Later in the day, as the shot­gun start cul­mi­nated in some of Europe’s lead­ing play­ers stream­ing in from the course, there were ap­pre­cia­tive looks from Hall and from an­other Omagh res­i­dent, Sammy Jame­son, who spoke of the pain the bomb had in­flicted on his nephew and sis­ter-in-law. “Omagh is a good town and it’s the feel­ing of sol­i­dar­ity that’s so im­por­tant,” said Jame­son, who died 12 years ago.

Mean­while, Hall noted that the broad sweep of the sport­ing re­sponse in­cluded Ed­die Jor­dan and former For­mula One world cham­pion, Da­mon Hill, who went from Port­marnock to the Alt­nagelvin Hos­pi­tal in Derry, to visit Hall’s son.

And he talked of the sup­port from the world of rugby. “I got a beau­ti­ful let­ter from Tony Ward,” he said back then, “which I read three or four times ev­ery day.”

Brian Mel­lon, the cur­rent pres­i­dent of Omagh GC, re­called how the words of Longfel­low — “There is no grief like the grief which does not speak” — in­spired his club to or­gan­ise their own event that au­tumn, so that “ac­tion might help lessen de­spair.” So it was that £150,000 was raised in a golf clas­sic on Oc­to­ber 10 and 11, when a spe­cial limited edi­tion plate do­nated by Beleek Pot­tery was pre­sented to each of the 92 com­pet­ing teams.

A re­tired bank man­ager, Hall en­joyed golf as a mem­ber of New­town­stew­art GC un­til three years ago. That was when a torn Achilles ten­don, ac­com­pa­nied by a di­ag­no­sis of Parkinson’s dis­ease, caused him to pack the clubs away.

“I couldn’t get about,” he ex­plained, be­fore adding al­most offhand­edly, “I’m just tak­ing the tablets now.”

Then, look­ing back once more to Port­marnock Links, he seemed to be es­pe­cially taken by the pres­ence there of Christy O’Con­nor Jnr, who passed from us in Jan­uary 2016.

“He had lost his son [Dar­ren] in a car ac­ci­dent only the pre­vi­ous week,” he said, as if con­sol­ing him­self that Alastair’s plight could have been a lot worse.

As it hap­pened, Christy’s wife Ann was also there with their el­der son, Nigel, who cad­died for his fa­ther. And I re­mem­ber the player say­ing to me with typ­i­cal, wide-eyed en­thu­si­asm: “I can’t be­lieve shoot­ing 68. It must be Dar­ren’s put­ter. I took it out of his bag com­ing here and holed ev­ery­thing.”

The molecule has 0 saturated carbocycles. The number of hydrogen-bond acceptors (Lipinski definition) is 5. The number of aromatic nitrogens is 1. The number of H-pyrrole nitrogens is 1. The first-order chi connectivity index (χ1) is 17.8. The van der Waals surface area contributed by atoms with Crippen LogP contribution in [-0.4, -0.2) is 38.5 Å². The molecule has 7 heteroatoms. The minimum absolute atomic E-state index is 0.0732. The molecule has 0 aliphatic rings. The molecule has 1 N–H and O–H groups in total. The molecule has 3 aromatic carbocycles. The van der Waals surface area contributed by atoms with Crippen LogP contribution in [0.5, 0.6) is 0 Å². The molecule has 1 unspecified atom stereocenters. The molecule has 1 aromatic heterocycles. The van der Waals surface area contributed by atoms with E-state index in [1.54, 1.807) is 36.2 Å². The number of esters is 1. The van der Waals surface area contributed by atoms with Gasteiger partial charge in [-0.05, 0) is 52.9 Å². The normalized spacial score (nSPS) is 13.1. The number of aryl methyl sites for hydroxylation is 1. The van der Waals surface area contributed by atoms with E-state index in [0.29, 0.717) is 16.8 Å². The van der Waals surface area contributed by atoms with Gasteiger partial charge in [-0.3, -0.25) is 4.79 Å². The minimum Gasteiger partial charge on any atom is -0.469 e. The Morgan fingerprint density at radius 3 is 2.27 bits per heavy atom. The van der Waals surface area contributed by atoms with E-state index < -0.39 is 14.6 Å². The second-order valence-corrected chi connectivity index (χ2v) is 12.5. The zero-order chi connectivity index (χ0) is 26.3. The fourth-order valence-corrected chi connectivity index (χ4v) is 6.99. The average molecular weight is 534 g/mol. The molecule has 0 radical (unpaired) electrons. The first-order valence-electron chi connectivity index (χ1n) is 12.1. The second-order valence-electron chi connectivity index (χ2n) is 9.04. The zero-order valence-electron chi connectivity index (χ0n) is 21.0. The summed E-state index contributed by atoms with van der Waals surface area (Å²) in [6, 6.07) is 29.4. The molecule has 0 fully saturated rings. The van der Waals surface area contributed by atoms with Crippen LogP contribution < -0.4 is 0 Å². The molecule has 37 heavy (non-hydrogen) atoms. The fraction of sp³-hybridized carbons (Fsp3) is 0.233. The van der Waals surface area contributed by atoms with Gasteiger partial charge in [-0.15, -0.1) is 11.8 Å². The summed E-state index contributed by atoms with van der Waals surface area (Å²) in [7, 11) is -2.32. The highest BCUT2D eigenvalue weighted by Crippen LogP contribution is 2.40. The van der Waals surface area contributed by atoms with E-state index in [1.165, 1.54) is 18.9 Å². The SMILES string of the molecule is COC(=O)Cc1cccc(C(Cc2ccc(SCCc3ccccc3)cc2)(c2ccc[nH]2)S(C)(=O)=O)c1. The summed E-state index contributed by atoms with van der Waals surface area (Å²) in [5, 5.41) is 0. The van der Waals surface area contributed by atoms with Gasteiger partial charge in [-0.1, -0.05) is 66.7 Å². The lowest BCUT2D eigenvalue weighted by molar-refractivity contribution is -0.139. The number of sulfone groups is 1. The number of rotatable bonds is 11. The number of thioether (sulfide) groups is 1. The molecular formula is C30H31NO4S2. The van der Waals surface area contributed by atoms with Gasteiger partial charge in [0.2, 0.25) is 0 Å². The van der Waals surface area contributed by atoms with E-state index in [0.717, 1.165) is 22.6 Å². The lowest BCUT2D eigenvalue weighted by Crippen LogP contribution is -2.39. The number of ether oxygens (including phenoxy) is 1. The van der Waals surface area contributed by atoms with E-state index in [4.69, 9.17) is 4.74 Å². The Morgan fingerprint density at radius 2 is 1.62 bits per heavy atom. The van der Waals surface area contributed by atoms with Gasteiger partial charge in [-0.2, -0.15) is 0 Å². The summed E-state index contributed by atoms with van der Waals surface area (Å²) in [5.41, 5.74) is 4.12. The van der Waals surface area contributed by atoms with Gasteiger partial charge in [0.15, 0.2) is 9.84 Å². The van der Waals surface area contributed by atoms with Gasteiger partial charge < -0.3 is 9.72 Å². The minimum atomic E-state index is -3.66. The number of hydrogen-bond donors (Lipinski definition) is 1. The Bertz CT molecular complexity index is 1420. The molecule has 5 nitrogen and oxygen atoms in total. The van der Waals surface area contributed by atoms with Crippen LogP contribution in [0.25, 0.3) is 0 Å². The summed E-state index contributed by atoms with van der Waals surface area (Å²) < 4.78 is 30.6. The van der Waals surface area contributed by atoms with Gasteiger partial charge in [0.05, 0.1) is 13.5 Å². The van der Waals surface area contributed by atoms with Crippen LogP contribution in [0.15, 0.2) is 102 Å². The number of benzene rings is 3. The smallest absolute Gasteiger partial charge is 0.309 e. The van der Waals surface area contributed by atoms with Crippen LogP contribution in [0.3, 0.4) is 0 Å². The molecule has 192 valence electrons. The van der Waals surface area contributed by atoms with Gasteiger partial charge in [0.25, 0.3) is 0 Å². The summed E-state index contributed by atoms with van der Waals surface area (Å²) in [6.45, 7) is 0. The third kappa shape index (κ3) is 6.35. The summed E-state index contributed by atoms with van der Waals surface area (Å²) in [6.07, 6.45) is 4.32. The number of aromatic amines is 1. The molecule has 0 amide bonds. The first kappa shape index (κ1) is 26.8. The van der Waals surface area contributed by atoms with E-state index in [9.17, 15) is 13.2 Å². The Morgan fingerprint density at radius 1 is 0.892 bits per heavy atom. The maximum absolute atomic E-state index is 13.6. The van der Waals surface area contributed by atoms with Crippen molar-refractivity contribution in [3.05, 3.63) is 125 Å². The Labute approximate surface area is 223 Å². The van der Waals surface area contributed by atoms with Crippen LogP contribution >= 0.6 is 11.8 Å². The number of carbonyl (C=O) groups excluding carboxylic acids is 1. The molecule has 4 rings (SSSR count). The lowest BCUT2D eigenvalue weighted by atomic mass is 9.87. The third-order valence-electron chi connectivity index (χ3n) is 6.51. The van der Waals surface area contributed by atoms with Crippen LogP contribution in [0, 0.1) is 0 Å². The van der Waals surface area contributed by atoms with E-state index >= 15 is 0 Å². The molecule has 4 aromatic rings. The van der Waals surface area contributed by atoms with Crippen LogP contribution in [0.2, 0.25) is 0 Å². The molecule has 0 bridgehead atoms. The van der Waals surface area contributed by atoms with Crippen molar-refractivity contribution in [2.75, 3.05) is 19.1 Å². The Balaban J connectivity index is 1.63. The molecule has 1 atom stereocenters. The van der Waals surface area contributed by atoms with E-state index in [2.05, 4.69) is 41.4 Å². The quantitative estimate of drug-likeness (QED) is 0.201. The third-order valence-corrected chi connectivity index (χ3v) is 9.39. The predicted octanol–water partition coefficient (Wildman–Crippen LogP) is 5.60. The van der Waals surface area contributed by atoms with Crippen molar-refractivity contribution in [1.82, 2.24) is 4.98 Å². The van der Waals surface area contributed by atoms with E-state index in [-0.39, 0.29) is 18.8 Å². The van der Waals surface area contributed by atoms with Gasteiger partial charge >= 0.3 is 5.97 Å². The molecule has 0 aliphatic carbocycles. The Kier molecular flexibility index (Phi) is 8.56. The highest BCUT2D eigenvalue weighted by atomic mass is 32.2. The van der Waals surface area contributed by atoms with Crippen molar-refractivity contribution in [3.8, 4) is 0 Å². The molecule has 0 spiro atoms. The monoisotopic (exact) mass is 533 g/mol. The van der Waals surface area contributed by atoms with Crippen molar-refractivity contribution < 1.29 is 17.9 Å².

And there was an Omagh con­nec­tion

‘It left me with a new re­spect for the tough­ness of Kilkenny sports­men’

in the ap­pear­ance of Christy Se­nior, go­ing back more than 40 years to his time as pro­fes­sional at Bun­do­ran. “I used to go reg­u­larly to Omagh to play in ex­hi­bi­tions and they al­ways treated me very well,” he said. “So many mem­bers be­came friends that when I heard about this, I im­me­di­ately wanted to be­come in­volved.”

Alastair Hall is now mar­ried and liv­ing in Wales and while he never found a place in ac­tive sport, he is a sea­son-ticket holder at Cardiff Blues RFC. “There was a busy time in the early part of 1999, by which stage he had a pros­the­sis,” his fa­ther re­called. “Es­pe­cially mem­o­rable was a visit to Old Traf­ford for my wife, my­self and Alastair as guests of Manch­ester United. That was the year they won the tre­ble and we were there on the Sun­day they beat Tot­ten­ham Hot­spur to se­cure the Pre­mier League ti­tle.

“We met Roy Keane. I like Roy. He’s a rough di­a­mond but he’s hon­est; he says what he thinks. And he was more than nice to us. We also met Bobby Charl­ton who told Alastair that he once had a ter­ri­ble ex­pe­ri­ence [Mu­nich air dis­as­ter] but he didn’t want to talk about it. ‘Maybe your dad will tell you about it some time in the fu­ture,’ he said.

“I have the match pro­gramme with a wee note in it about us. All signed. And a real col­lec­tor’s item in a shirt au­to­graphed by all the play­ers. Ear­lier that year, on an in­vi­ta­tion from the IRFU, Alastair had ap­peared as a mas­cot for the rugby in­ter­na­tional against Eng­land at Lans­downe Road. And he walked onto the pitch, as he promised him­self he would do.”

Though dates have changed, the link with last Sun­day’s hap­pen­ings at Croke Park didn’t es­cape this mem­ber of Omagh RFC. “I never thought Lim­er­ick had the sort of strength to win a hurl­ing All-Ire­land,” he re­marked. “Mind you, Mun­ster peo­ple love their sport.”

Paus­ing to gather his thoughts, he con­cluded: “Sport can be a great com­fort.” Which you sensed was some­thing that wasn’t said lightly.

Port­marnock Links, where golfers from all over th­ese is­lands, and fur­ther afield, came to­gether in sol­i­dar­ity with those af­fected by the Omagh bomb 20 years ago